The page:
A:  SNAP–Scaffolding for Numerical Synapses: Awakening Curiosity in the Numbers One to Ten is a platform from which adults can nurture their youngest children’s sense of wonder. It began as a year-long project for Early Childhood Teacher Certification awarded by the AMS. While studying Montessori methods, and environments, I was also reading Michael S. Schneider’s book, A Beginner’s Guide to Constructing the Universe: The Mathematical Archetypes of Nature, Art, and Science: A Voyage From 1 To 10. The harmony of the two excited me and led me to share what I had learned. Surely, other Montessorians will pick-up on the dovetailing aspects if they want to discover and use some new ways to scaffold what their children are learning.

My wish is to have SNAP easily integrated into any home, classroom or childcare environment and at the same time to bring attention to Montessori.
One review of SNAP called it, “deceptively simple.” We need to be careful not to let simplicity escape us! So I’m thrilled if I can acquaint others with ways to spark young children’s interest in numbers and at the same time enhance a teacher’s effectiveness and help her comfortably achieve daily, monthly, and yearly classroom objectives.

Rather than only looking at the numbers 1-10 in the linear fashion, as we ordinarily do, SNAP is an invitation to observe various expressions of each number, individually, across all subject areas, using all of our senses. It is yet another way to support children as they practice careful discrimination, organize thought, and retrieve information in unique ways.

Q: How have things changed since you first got started in the field of education? 

A: Things have changed dramatically since I first got started in the field of education. Whole courses are available online! Computers have made it easy for parents, teachers, and school administrators to share information; many parents love getting pictures of their child’s school day and digital cameras make this simple. For teachers and parents who are able to find the time, social networking is a boon to staying aware of what is new – from projects with kids to the accomplishments of various organizations that advance programs of interest. Answers to questions can easily be found online, “Where is the nearest Reggio Emilia school?” Issues are discussed online, “What is the difference between Montessori and Waldorf?”

Q: What's your favorite education related quote?

A: A few favorite education related quotes are:

1) “Aesthetic and moral education are also closely connected with the training of the senses. By multiplying sense experiences and developing the ability to evaluate the smallest differences in various stimuli, one’s sensibilities are refined and one’s pleasures increased. Beauty is found in harmony, not in discord; and harmony implies affinities, but these require a refinement of the senses if they are to be perceived. The beautiful harmonies of nature and of art escape those whose senses are dull. The world is then cramped and cruel. Our surroundings provide us with inexhaustible sources of aesthetic pleasure, but men can still move about in the world as if they had no senses or were like brute beasts looking for pleasure in strong and sharp sensations since these are the only ones accessible to them. Crude pleasures are often the source of vicious habits. Strong stimuli do not, as a matter of fact, sharpen but rather dull the senses, which as a consequence need ever stronger stimuli.” - Maria Montessori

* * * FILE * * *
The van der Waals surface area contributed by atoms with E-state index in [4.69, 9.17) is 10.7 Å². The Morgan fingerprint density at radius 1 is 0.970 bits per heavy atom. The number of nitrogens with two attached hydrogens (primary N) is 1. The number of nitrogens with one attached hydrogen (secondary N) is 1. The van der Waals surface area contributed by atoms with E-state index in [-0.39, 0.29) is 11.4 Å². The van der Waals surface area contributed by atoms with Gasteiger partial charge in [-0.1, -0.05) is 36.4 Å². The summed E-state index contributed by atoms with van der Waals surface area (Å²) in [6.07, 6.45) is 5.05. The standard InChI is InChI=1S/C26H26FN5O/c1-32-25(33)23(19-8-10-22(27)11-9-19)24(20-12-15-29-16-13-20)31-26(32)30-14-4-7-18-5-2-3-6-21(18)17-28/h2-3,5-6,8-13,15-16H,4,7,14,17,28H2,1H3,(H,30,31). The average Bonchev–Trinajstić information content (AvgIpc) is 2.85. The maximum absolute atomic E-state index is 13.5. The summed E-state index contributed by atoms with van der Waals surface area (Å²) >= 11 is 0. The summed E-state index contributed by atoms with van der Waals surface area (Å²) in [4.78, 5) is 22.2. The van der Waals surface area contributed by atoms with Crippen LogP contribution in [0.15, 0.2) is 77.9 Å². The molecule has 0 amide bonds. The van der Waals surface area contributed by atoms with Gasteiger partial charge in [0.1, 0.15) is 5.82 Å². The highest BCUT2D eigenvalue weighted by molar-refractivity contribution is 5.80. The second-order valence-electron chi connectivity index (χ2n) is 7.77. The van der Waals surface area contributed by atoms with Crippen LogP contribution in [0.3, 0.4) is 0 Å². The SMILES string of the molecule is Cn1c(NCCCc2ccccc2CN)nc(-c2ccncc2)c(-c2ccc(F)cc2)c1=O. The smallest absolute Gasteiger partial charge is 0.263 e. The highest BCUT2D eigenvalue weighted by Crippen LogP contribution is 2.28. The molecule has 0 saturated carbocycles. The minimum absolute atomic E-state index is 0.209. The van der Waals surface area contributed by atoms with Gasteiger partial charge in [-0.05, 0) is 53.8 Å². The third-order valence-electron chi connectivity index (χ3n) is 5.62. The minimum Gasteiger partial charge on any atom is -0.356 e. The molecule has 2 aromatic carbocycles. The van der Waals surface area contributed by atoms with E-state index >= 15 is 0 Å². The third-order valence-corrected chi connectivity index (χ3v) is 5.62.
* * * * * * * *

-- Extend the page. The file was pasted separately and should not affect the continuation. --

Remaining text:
2) “We see no limit to what should be offered to the child, for his will be an immense field of chosen activity.” - Maria Montessori

3) “The child is both a hope and a promise for mankind.” - Maria Montessori 

Q: What continues to inspire you about education?

A: I continue to be inspired about education by people. People are actively participating and discussing: nationwide, within states, cities, and individual school districts. Parents are taking classes to learn more about their children, educators are sharing their insights and knowledge with families and communities at large. Speakers, writers, video and film makers, and researchers are adding to knowledge and making it readily available.

The premise that there are still monumental revelations to be made inspires me:


- “The universe is full of magical things, patiently waiting for our wits to grow sharper.” -Eden Phillpotts

- “Somewhere, something incredible is waiting to be known.” -Dr. Carl Sagan

- “Wonderful things for the future may lie waiting for explosions in the inner life, which is hidden from us.” - Maria Montessori 

Q: Lastly, in what ways do you envision the future of education?  

A: I envision the future of education to have greater understanding of what holistic education means and how results can be successfully achieved in any country and within any racial, social, cultural, or economic group. There will be strong bridges between all Montessorians and other holistic methods; a sound balance with regard to the use of technology; no settling for second or third best, no waiting lists, but an authentic Montessori school for every family that wants their children to attend.